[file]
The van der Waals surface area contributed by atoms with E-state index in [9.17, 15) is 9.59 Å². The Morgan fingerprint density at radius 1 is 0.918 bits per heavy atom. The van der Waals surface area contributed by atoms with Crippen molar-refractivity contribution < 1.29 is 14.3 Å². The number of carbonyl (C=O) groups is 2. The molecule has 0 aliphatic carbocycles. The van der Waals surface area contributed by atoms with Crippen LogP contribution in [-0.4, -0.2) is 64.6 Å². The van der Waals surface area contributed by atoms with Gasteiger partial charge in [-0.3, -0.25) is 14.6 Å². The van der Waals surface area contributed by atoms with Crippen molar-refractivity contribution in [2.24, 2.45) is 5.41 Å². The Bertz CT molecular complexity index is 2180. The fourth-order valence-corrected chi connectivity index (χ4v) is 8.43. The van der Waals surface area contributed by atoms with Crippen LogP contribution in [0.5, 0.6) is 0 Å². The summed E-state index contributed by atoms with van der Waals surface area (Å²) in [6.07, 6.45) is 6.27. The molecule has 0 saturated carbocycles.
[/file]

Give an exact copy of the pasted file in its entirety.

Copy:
The van der Waals surface area contributed by atoms with E-state index in [9.17, 15) is 9.59 Å². The Morgan fingerprint density at radius 1 is 0.918 bits per heavy atom. The van der Waals surface area contributed by atoms with Crippen molar-refractivity contribution < 1.29 is 14.3 Å². The number of carbonyl (C=O) groups is 2. The molecule has 0 aliphatic carbocycles. The van der Waals surface area contributed by atoms with Crippen LogP contribution in [-0.4, -0.2) is 64.6 Å². The van der Waals surface area contributed by atoms with Gasteiger partial charge in [-0.3, -0.25) is 14.6 Å². The van der Waals surface area contributed by atoms with Crippen molar-refractivity contribution in [2.24, 2.45) is 5.41 Å². The Bertz CT molecular complexity index is 2180. The fourth-order valence-corrected chi connectivity index (χ4v) is 8.43. The van der Waals surface area contributed by atoms with Crippen LogP contribution in [0.5, 0.6) is 0 Å². The summed E-state index contributed by atoms with van der Waals surface area (Å²) in [6.07, 6.45) is 6.27. The molecule has 0 saturated carbocycles.